Holographic Cards From the Comfort of Your Home

I spent a lot of my formative gaming years playing Magic, so I’ve got a pretty solid appreciation for holographic cards. Recently, I saw this video with some details on how to make your own foil cards. It was a great starting point, but I wanted to talk a bit about my experience with the process, and where it can go wrong. Special thanks to Amerikano of the MCM Podcast for sending me down this rabbit hole.

Printing your Cards

Cards printed on transparency sheets.

The first step is to get your card printed onto a transparency sheet. If you’re old enough to remember, these were the clear plastic sheets teachers would use to project images during class. You’ll want to make sure to get the correct kind for your type of printer. I used inkjet sheets, but just be aware of what type of printer you’ve got.

Before we move on to the fancy sheets, we’re going to practice on regular printer paper that isn’t expensive. I have a hate-hate relationship with printers, so this step took me longer than I care to admin. Eventually, I had my image printing at a quality I was happy with by using HP’s photo settings.

I used my Chadwick Boseman alt arts I made last Summer. Because printing is made by adding colors to (typically) white paper, the color white on prints is the absence of most colors. Since we’ll be printing on transparent sheets, I wanted to use these images with dark foregrounds and light backgrounds, so that hopefully the holographic elements are mostly in the background.

Now that we’re ready for the main event, be very careful when loading the printer, and follow all the package instructions. These transparency sheets have two distinct sides, and only one of them is meant to hold ink. Printing on the wrong side and the ink will never dry and you could end up with a mess literally on your hands. Ask me how I know this. 🙃 And do your best not to touch the printed side before or after printing. Wouldn’t want a fingerprint smooshed between the two layers, right?

Holographic Paper for Holographic Cards

For this step, I used the exact product pointed out in the video, which is Holographic Foil Cardstock sold by Michaels. Amazon didn’t have it in stock, so I had to hop in the car for this one. They carry several foil cardstock products, so make sure you get the one that says holographic foil in the subtitle. This stuff is basically just card stock, so we’re gonna keep moving.

To Attach or Not to Attach

We’ve got some pretty transparent cards and some lovely foil cardstock. In the video, the two components were just married inside a sleeve and that’s the end of the story. I wanted to go a little bit further and see if I could attach the two. As a test, I cut out one of my cards and one card-sized piece of holographic foil. With a quick spray of adhesive, I attached the cardstock and the transparency sheet.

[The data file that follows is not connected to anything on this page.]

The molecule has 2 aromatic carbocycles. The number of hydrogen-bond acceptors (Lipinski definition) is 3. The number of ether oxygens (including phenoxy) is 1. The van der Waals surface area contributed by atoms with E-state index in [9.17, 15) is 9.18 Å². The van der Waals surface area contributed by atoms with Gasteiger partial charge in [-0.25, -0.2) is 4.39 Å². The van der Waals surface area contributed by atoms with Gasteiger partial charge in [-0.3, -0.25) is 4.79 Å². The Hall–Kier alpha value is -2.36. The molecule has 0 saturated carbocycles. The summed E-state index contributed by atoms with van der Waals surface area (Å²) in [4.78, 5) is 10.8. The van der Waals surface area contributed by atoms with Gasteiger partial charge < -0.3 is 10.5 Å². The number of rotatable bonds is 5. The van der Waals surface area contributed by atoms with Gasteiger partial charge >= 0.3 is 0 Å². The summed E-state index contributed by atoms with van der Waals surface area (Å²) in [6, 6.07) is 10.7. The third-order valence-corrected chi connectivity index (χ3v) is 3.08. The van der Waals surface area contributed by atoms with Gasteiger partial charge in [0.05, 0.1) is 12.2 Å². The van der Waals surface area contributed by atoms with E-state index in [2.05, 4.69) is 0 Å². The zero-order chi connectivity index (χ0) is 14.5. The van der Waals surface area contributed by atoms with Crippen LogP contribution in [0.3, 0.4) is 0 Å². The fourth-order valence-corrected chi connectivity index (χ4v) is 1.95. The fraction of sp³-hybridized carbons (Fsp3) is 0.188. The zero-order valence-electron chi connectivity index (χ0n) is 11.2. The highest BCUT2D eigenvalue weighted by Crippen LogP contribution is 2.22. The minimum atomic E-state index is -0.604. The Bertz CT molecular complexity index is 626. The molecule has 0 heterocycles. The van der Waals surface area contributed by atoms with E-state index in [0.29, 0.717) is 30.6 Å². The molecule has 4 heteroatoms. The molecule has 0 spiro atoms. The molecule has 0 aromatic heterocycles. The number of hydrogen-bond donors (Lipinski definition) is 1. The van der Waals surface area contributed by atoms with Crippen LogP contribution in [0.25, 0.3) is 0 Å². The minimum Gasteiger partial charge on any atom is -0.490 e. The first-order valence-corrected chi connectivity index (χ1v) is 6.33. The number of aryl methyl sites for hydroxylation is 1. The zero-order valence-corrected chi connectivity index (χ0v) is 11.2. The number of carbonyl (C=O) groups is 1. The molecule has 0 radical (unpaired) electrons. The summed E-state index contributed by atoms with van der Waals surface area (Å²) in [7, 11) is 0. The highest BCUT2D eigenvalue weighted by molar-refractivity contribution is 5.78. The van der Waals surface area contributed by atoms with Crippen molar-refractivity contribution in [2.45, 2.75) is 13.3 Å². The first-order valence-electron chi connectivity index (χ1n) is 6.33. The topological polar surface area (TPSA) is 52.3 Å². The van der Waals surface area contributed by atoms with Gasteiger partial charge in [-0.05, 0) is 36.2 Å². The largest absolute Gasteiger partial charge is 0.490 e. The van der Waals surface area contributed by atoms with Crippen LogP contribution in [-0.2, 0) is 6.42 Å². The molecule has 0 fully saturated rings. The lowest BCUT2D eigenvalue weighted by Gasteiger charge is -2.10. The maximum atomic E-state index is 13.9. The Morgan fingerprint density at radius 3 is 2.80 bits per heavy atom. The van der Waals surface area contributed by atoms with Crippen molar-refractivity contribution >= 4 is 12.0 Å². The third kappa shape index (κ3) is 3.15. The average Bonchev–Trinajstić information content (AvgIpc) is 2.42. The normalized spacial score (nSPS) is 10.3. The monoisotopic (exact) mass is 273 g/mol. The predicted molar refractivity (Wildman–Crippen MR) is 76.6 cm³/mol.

I half expected this from experience with spray adhesives before, but it did impact the finish a bit. It gives the art a sort of “speckled” finish if you look at it closely. If I were at a table playing the game, I wouldn’t even notice. So, make your own decisions here, and probably test on a single card before you commit. I ended up attaching everything

Let’s Get Chopping

Cutting foil cards on the paper cutter
I sure need to dust my paper cutter off.

Once you’ve figured out whether or not you’re going to attach your layers, all that’s left is to cut them out and get them in a sleeve. I used a paper cutter to make sure I got a nice straight edge. I also had some corner punches already, so I rounded my corners to make them feel more like a finished product. Entirely optional, but if you have them laying around, I highly recommend busting them out.

Wrapping Up Our Holographic Cards

Finished holographic foil card

The journey was long and fraught with peril, but in the end, I’m happy with the outcome. These pretty much matched my expectations, but definitely reminded me why I hate printers. I’d probably only stick with double-sided cards that aren’t shuffled in anywhere. These holographic cards are thicc. At a glance, I think they’re about three times the thickness of a normal card with two layers of cardstock (double-sided) and two transparency sheets. A single-sided card might not feel too different though.

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Thomas Giaquinto

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